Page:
In an attempt to make all of our work as open as possible, I have added a section to the website for public presentation materials under Slides. Not everything will be posted here, but please don’t hesitate to inquire if you saw a presentation and would like to have the slides posted here.
I’m very excited about a project that I’ve been working on for a while with Prof. Amy Willis (UW - Biostatistics), and now that a preprint is available I wanted to share some of that excitement with you. Some of the figures are below, and you can look at the preprint for the rest.
Caveat: There are a ton of explanations and qualifications that I have overlooked for the statements below — I apologize in advance if I have lost some nuance and accuracy in the interest of broader understanding.
When researchers look for associations of the microbiome with human disease, they tend to focus on the taxonomic or metabolic summaries of those communities. The detailed analysis of all of the genes encoded by the microbes in each community hasn’t really been possible before, purely because there are far too many genes (millions) to meaningfully analyze on an individual basis. After a good amount of work I think that I have found a good way to efficiently cluster millions of microbial genes based on their co-abundance, and I believe that this computational innovation will enable a whole new approach for developing microbiome-based therapeutics.
I was very impressed with the basic idea of clustering co-abundant genes (to form CAGs) when I saw it proposed initially by one of the premier microbiome research groups. However, the computational impossibility of performing all-by-all comparisons for millions of microbial genes (with trillions of potential comparisons) ultimately led to an alternate approach which uses co-abundance to identify “metagenomic species” (MSPs), a larger unit that uses an approximate distance metric to identify groups of CAGs that are likely from the same species.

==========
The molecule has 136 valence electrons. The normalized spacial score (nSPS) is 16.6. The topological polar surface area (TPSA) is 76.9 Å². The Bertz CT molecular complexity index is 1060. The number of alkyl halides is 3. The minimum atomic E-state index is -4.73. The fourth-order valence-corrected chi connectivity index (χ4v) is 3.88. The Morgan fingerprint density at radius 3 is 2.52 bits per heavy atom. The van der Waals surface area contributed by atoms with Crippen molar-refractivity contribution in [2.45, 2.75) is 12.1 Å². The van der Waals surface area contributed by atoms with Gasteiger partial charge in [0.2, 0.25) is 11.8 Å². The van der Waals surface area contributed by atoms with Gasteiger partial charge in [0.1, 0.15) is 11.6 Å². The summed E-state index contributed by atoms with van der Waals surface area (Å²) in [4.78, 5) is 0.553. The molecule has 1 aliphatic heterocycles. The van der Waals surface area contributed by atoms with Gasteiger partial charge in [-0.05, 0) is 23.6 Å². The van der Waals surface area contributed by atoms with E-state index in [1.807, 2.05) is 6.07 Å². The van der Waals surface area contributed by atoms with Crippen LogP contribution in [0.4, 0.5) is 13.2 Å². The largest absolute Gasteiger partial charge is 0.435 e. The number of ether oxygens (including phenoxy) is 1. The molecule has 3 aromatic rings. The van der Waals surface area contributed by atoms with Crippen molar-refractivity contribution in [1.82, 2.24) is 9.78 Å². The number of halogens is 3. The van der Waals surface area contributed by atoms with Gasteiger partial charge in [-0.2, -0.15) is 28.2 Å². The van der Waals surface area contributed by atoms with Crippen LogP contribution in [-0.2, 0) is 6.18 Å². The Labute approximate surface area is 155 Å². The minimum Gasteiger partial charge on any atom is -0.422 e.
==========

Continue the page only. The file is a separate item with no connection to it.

That said, I was very interested in finding CAGs based on strict co-abundance clustering. After trying lots of different approaches, I eventually figured out that I could apply the Approximate Nearest Neighbor family of heuristics to effectively partition the clustering space and generate highly accurate CAGs from datasets with millions of genes across thousands of biological samples. So many details to skip here, but the take-home is that we used a new computational approach to perform dimensionality reduction (building CAGs), which made it reasonable to even attempt gene-level metagenomics to find associations of the microbiome with human disease.